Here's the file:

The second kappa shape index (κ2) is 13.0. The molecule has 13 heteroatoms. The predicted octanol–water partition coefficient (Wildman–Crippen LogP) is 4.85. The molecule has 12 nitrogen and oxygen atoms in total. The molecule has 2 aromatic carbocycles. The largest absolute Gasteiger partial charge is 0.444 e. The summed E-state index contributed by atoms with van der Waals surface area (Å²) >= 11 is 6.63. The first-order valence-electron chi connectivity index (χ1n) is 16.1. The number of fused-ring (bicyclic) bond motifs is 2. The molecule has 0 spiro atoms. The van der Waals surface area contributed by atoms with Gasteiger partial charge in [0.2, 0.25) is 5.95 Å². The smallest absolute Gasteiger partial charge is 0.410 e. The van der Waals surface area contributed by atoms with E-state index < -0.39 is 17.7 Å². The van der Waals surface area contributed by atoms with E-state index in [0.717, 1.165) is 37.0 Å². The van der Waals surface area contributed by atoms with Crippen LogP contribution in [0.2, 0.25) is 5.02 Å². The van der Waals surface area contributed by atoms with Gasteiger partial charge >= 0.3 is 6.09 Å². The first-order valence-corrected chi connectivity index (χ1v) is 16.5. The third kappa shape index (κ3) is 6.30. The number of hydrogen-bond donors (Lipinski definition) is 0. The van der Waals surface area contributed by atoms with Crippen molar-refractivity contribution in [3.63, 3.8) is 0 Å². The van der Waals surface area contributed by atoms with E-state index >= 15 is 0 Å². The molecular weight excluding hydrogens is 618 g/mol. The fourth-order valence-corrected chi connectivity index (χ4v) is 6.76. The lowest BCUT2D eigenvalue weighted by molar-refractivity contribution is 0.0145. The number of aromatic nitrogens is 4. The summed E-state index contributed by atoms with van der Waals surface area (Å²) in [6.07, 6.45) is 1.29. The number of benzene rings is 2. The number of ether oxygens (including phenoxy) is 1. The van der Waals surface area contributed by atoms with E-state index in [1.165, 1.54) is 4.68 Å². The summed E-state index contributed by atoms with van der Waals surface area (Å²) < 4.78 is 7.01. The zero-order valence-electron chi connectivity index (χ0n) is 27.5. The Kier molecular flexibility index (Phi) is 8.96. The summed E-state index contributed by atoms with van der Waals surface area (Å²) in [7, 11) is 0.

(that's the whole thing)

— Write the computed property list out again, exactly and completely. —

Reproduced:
The second kappa shape index (κ2) is 13.0. The molecule has 13 heteroatoms. The predicted octanol–water partition coefficient (Wildman–Crippen LogP) is 4.85. The molecule has 12 nitrogen and oxygen atoms in total. The molecule has 2 aromatic carbocycles. The largest absolute Gasteiger partial charge is 0.444 e. The summed E-state index contributed by atoms with van der Waals surface area (Å²) >= 11 is 6.63. The first-order valence-electron chi connectivity index (χ1n) is 16.1. The number of fused-ring (bicyclic) bond motifs is 2. The molecule has 0 spiro atoms. The van der Waals surface area contributed by atoms with Gasteiger partial charge in [0.2, 0.25) is 5.95 Å². The smallest absolute Gasteiger partial charge is 0.410 e. The van der Waals surface area contributed by atoms with E-state index < -0.39 is 17.7 Å². The van der Waals surface area contributed by atoms with E-state index in [0.717, 1.165) is 37.0 Å². The van der Waals surface area contributed by atoms with Crippen LogP contribution in [0.2, 0.25) is 5.02 Å². The van der Waals surface area contributed by atoms with Gasteiger partial charge >= 0.3 is 6.09 Å². The first-order valence-corrected chi connectivity index (χ1v) is 16.5. The third kappa shape index (κ3) is 6.30. The number of hydrogen-bond donors (Lipinski definition) is 0. The van der Waals surface area contributed by atoms with Crippen molar-refractivity contribution in [3.63, 3.8) is 0 Å². The van der Waals surface area contributed by atoms with E-state index >= 15 is 0 Å². The molecular weight excluding hydrogens is 618 g/mol. The fourth-order valence-corrected chi connectivity index (χ4v) is 6.76. The lowest BCUT2D eigenvalue weighted by molar-refractivity contribution is 0.0145. The number of aromatic nitrogens is 4. The summed E-state index contributed by atoms with van der Waals surface area (Å²) in [6.07, 6.45) is 1.29. The number of benzene rings is 2. The number of ether oxygens (including phenoxy) is 1. The van der Waals surface area contributed by atoms with E-state index in [1.165, 1.54) is 4.68 Å². The summed E-state index contributed by atoms with van der Waals surface area (Å²) < 4.78 is 7.01. The zero-order valence-electron chi connectivity index (χ0n) is 27.5. The Kier molecular flexibility index (Phi) is 8.96. The summed E-state index contributed by atoms with van der Waals surface area (Å²) in [7, 11) is 0.